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    Redux: Normalizing API Responses with normalizr
    7m 58s

Redux: Normalizing API Responses with normalizr

Dan Abramov
InstructorDan Abramov

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We will learn how to use normalizr to convert all API responses to a normalized format so that we can simplify the reducers.

Andre Zimpel
Andre Zimpel
~ 4 years ago

Would be very cool if you could show how to manage relational data with normalisr and redux! :-)

Andre Zimpel
Andre Zimpel
~ 4 years ago

Especially when dealing with an API and success and failure and stuff like that.

Enoh Barbu
Enoh Barbu
~ 4 years ago

For this kind of trivial "apps" is not recommended (in my opinion) to use normalizr because while you simplify the reducers, you'll end up "complexify" the action creators with schemas that you'll need to create.

Mickey
Mickey
~ 3 years ago

The byId Reducer goes from

const byId = (state = {}, action) => {  
switch (action.type) {
    case 'FETCH_TODOS_SUCCESS': // eslint-disable-line no-case-declarations
      const nextState = { ...state };
      action.response.forEach(todo => {
        nextState[todo.id] = todo;
      });
      return nextState;
    case 'ADD_TODO_SUCCESS':
      return {
        ...state,
        [action.response.id]: action.response,
      };
    default:
      return state;
  }
};

to

const byId = (state = {}, action) => {
  if (action.response) {
    return {
      ...state,
      ...action.response.entities.todos,
    };
  }
  return state;
};

However my understanding is that ALL the actions are taken thru ALL the reducers.

So by removing the check for Action Type of 'FETCH_TODOS_SUCCESS' and 'ADD_TODO_SUCCESS' and simply checking if the action contains a response field, then I'm thinking, that what if our system has some other unrelated action that also returns a promise with a response field, and so in that scenario, our byId Reducer would also attempt to handle this unrelated action, which would be a bug.

Am I correct here, or have I missed something?

Oleksandr Marchenko
Oleksandr Marchenko
~ 2 years ago

For the modern version of normalizr (3.4.0 atm):

import { schema } from 'normalizr';

export const todo = new schema.Entity('todos');
export const arrayOfTodos = new schema.Array(todo);
J. Matthew
J. Matthew
~ 2 years ago

[...] what if our system has some other unrelated action that also returns a promise with a response field, and so in that scenario, our byId Reducer would also attempt to handle this unrelated action, which would be a bug.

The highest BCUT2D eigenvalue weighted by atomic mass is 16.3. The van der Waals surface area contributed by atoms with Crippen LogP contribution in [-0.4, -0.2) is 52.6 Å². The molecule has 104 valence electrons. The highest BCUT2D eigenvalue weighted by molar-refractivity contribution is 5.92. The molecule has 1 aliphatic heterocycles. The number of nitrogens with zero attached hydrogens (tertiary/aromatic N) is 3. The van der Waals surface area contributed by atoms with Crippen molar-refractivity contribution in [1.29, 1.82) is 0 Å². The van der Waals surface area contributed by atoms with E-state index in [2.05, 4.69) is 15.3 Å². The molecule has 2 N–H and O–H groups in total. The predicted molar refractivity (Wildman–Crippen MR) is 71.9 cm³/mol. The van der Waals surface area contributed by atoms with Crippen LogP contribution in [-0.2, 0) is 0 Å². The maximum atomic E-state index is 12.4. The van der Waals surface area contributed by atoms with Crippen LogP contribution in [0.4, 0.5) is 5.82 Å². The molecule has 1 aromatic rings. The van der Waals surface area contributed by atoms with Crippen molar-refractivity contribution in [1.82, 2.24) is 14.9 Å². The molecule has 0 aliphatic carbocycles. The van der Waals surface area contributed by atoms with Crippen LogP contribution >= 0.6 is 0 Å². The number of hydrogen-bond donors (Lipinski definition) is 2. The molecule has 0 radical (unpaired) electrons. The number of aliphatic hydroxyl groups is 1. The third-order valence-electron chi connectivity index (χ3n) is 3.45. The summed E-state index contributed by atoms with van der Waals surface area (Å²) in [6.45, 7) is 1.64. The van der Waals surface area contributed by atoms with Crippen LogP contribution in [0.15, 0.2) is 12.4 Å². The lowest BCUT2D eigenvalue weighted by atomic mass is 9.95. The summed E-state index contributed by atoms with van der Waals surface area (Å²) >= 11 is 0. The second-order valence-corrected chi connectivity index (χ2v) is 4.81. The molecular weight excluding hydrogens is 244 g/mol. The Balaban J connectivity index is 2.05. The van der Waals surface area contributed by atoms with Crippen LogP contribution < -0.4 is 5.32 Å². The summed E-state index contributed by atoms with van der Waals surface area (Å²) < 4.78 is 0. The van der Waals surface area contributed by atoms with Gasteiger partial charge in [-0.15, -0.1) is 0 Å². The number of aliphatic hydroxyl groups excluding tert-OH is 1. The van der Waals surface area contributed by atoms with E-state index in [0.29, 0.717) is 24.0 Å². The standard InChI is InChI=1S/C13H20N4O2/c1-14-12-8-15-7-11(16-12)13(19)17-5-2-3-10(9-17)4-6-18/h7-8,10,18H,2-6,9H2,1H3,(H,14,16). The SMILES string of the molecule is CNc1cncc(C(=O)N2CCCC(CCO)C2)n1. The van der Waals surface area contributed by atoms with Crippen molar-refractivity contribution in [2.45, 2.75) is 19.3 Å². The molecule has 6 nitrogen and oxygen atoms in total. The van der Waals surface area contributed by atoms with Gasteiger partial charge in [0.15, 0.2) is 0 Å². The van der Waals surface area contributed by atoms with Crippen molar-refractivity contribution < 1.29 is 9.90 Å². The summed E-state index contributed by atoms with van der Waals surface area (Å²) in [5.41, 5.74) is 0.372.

@Mickey, you're right. Another action could easily have a response property by coincidence or oversight and thus get processed by byId unintentionally. This implementation is relying on us to remember that any property by that name will be picked up by that reducer. It might make more sense if the property name were specific to "todos," but instead it's the generic response. It's easy to imagine us expanding this app to fetch additional types of data and dispatching non-todo actions that also have a response property.

The result would most likely be a bug, as you said. The current code spreads action.response.entities.todos into state for todos, so it's expecting any response property to be an object with an entities property, which itself has a todos property. If we were using normalizr for this hypothetical other fetched data, it would probably include that same entities property, but I assume it would have some other dictionary name inside instead of todos. In that case, the value being spread into state would be undefined, which when spread has no effect, so that would probably be OK, albeit by luck. If we weren't using normalizr for that other fetch though, then most likely entities would be undefined, and then when the code tried to read todos off it, the app would throw an error.

I understand the desire to simplify the reducer code, but this seems like going too far, in a way that is antithetical to Redux itself. We're relying on normalizr for consistency, not Redux, and while we are still using actions, we're ignoring their types, which I thought was key to the tool's power. We're giving up precision control in favor of trusting that a certain arbitrary structure always means the same thing. I don't buy it.

On the whole, I find this particular lesson to be a bit strange. I'm not sure why it's here, in this otherwise-excellent course. I'm sure normalizr is a good tool, and I can imagine how it could be incredibly powerful in a very controlled environment. Maybe this lesson just isn't substantial enough to do that justice. Certainly the functionality of normalizr itself still seems a bit like magic to me; this is no deep dive.

I agree with @Enoh's point that the complexity normalizr introduces is overkill for this app. At the same time, I understand that this course is walking a fine line, trying to demonstrate sophisticated practices and concepts without taking the substantial additional time needed to build an app that actually needs such sophistication. Most of the time it doesn't bother me, other than occasionally confusing me, but I think we could have skipped this particular topic.